Modulation of inflammation by autophagy: Consequences for human disease
The process of autophagy in eukaryotic cells and its involvement in cellular homeostasis, metabolism, and the immune system. Autophagy is induced both by metabolic and immune signals comprising pathogen recognition and stimulation by proinflammatory cytokines. Upon autophagy triggering through any of these pathways, the MAP1LC3B (depicted as unconjugated LC3B-I and PE-conjugated LC3B-II) and ATG12 conjugation systems, as well as BECN1 and class III PtdIns3K, are activated that are critical for autophagosome formation. After engulfment of the autophagic cargo, autophagosomes proceed to lysosomal fusion, leading to degradation of the sequestered content. In case the autophagic cargo originates from intracellular organelles or protein complexes, the degraded fragments are utilized for metabolic purposes to generate ATP and provide the cell with free amino acids. In contrast, autophagy-mediated degradation of extracellular material, especially microbes, enables pathogen killing and activation of adaptive immunity by MHC-dependent antigen presentation.
© Copyright Policy - open-access
Related In: Results  -  Collection

License
Show All Figures
getmorefigures.php?uid=PMC4836004&req=5

f0001: The process of autophagy in eukaryotic cells and its involvement in cellular homeostasis, metabolism, and the immune system. Autophagy is induced both by metabolic and immune signals comprising pathogen recognition and stimulation by proinflammatory cytokines. Upon autophagy triggering through any of these pathways, the MAP1LC3B (depicted as unconjugated LC3B-I and PE-conjugated LC3B-II) and ATG12 conjugation systems, as well as BECN1 and class III PtdIns3K, are activated that are critical for autophagosome formation. After engulfment of the autophagic cargo, autophagosomes proceed to lysosomal fusion, leading to degradation of the sequestered content. In case the autophagic cargo originates from intracellular organelles or protein complexes, the degraded fragments are utilized for metabolic purposes to generate ATP and provide the cell with free amino acids. In contrast, autophagy-mediated degradation of extracellular material, especially microbes, enables pathogen killing and activation of adaptive immunity by MHC-dependent antigen presentation.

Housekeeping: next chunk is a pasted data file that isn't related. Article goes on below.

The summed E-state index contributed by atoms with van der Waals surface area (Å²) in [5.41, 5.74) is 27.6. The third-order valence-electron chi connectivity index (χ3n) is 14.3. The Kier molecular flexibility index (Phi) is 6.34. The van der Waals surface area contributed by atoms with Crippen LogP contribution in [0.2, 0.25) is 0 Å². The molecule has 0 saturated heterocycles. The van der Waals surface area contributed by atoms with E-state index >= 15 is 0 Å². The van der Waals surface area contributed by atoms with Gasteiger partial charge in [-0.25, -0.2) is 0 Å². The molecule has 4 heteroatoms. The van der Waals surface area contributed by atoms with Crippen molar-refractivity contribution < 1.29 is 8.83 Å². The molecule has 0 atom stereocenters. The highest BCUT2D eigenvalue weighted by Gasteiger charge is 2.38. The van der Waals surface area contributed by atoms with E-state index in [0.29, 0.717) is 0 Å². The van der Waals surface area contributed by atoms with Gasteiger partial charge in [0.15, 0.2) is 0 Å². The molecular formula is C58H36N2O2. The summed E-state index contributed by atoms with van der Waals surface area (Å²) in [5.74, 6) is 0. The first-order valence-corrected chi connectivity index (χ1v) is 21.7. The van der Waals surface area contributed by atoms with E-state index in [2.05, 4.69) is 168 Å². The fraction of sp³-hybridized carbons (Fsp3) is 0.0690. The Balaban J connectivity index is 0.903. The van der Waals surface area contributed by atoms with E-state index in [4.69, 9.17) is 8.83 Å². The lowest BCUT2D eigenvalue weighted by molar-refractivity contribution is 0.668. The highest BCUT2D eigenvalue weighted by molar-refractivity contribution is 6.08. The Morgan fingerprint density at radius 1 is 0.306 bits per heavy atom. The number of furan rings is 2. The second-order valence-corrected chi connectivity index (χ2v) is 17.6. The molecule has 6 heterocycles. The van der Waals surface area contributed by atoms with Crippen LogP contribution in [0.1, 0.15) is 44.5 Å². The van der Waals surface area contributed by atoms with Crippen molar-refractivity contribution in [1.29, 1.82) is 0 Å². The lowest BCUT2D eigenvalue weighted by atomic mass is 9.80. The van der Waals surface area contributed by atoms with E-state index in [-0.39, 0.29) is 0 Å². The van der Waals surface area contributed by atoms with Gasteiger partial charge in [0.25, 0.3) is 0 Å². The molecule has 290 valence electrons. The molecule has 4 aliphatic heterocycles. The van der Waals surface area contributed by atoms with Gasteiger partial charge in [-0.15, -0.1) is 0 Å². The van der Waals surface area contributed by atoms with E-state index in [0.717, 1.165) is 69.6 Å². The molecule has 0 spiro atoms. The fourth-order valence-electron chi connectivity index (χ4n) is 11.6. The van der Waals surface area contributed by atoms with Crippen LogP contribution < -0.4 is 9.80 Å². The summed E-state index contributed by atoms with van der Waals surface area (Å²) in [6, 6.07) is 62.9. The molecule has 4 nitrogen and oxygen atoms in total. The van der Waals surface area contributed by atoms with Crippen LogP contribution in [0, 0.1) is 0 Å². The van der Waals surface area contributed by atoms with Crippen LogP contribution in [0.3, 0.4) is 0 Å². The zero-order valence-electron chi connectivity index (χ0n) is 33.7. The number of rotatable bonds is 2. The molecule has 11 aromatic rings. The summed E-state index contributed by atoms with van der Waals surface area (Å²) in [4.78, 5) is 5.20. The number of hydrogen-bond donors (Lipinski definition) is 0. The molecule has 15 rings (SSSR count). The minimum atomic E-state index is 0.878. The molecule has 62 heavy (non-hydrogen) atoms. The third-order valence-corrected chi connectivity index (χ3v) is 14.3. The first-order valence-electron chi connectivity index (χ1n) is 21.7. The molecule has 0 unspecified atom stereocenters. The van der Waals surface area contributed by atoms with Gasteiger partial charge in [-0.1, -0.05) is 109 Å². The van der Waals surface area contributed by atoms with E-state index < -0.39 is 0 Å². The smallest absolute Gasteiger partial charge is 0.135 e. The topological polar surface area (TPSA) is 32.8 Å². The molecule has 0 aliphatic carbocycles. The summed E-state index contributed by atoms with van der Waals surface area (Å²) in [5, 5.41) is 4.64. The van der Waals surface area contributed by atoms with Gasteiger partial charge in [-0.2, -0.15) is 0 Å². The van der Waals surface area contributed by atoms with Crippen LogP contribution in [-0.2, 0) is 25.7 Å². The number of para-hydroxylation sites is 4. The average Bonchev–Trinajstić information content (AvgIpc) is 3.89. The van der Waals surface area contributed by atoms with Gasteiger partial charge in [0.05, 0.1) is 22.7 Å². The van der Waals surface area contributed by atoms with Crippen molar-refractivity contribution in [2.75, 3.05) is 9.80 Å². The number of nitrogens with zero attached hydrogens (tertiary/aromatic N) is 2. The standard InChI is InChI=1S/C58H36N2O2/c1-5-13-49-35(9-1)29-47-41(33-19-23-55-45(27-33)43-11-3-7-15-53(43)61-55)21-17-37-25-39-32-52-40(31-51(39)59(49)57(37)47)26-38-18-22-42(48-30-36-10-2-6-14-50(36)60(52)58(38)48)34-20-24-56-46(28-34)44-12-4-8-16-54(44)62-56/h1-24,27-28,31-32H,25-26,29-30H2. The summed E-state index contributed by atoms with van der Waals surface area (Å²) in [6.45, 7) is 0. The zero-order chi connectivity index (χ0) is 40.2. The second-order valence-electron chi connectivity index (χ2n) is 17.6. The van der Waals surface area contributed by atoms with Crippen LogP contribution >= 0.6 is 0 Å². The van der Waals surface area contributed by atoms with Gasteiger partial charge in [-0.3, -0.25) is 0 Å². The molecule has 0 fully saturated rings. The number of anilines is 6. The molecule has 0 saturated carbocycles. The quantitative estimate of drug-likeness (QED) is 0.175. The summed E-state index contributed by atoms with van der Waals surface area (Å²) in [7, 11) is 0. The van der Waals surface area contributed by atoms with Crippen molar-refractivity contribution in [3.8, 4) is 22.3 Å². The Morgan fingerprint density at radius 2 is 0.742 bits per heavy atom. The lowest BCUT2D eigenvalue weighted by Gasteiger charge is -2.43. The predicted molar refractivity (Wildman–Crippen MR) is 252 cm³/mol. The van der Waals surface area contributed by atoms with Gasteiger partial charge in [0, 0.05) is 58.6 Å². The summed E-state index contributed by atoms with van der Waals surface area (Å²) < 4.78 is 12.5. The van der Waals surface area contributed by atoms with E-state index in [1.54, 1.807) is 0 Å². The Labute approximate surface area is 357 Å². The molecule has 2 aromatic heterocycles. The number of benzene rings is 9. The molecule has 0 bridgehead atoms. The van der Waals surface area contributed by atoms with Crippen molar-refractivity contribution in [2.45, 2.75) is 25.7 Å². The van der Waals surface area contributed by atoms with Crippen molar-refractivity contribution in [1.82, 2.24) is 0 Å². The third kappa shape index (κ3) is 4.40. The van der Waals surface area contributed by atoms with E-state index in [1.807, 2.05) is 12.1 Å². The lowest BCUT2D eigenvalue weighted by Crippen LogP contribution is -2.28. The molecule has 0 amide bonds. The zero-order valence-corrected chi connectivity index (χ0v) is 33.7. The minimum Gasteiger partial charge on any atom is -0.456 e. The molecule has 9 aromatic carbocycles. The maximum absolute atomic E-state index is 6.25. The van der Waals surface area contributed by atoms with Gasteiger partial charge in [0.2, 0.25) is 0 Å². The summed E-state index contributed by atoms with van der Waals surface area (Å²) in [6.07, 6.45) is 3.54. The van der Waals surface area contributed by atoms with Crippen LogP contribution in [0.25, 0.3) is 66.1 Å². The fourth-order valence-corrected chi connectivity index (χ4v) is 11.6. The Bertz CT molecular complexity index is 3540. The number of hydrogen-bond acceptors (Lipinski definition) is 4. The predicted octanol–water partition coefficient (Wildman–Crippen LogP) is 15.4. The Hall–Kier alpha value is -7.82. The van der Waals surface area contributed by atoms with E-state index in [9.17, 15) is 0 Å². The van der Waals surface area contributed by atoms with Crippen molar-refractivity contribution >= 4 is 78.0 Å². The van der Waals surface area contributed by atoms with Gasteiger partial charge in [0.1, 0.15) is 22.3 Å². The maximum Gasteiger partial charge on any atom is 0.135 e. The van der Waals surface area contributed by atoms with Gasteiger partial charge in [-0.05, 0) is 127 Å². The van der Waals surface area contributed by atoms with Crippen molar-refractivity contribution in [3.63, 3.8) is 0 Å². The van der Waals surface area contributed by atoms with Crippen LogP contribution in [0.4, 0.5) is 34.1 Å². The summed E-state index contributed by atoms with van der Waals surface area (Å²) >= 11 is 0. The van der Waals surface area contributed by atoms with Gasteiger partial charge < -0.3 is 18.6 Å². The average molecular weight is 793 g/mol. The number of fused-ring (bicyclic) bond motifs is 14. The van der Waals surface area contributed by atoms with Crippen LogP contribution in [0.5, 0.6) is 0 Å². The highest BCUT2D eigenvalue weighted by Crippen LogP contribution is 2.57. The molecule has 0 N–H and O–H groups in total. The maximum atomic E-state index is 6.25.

Mentions: Several types of autophagy have been recognized, including macroautophagy, microautophagy, chaperone-mediated autophagy, and noncanonical autophagy.5 In this review we will focus on macroautophagy, which will be henceforth referred to as autophagy. This process is activated in response to a multitude of stress factors including starvation, hypoxia, and other toxins that result in accumulation of damaged organelles and protein aggregates. As a consequence, a double-layer membrane, the phagophore, is formed to engulf the damaged cytosolic components (Fig. 1). After complete sequestration of these components, the resulting autophagosome fuses with the lysosome, which enables the breakdown of the autophagosome inner membrane and exposes the cargo to the lysosomal hydrolases. The resulting breakdown products are subsequently released in the cytosol and are available to be reused for the synthesis of required macromolecules.5 Several autophagy-related (ATG) genes and proteins are involved in the induction of autophagy (Fig. 1), while a subset of them also have autophagy-independent functions.6Figure 1.

View Article: PubMed Central - PubMed

ABSTRACT

Autophagy and inflammation are 2 fundamental biological processes involved in both physiological and pathological conditions. Through its crucial role in maintaining cellular homeostasis, autophagy is involved in modulation of cell metabolism, cell survival, and host defense. Defective autophagy is associated with pathological conditions such as cancer, autoimmune disease, neurodegenerative disease, and senescence. Inflammation represents a crucial line of defense against microorganisms and other pathogens, and there is increasing evidence that autophagy has important effects on the induction and modulation of the inflammatory reaction; understanding the balance between these 2 processes may point to important possibilities for therapeutic targeting. This review focuses on the crosstalk between autophagy and inflammation as an emerging field with major implications for understanding the host defense on the one hand, and for the pathogenesis and treatment of immune-mediated diseases on the other hand.

No MeSH data available.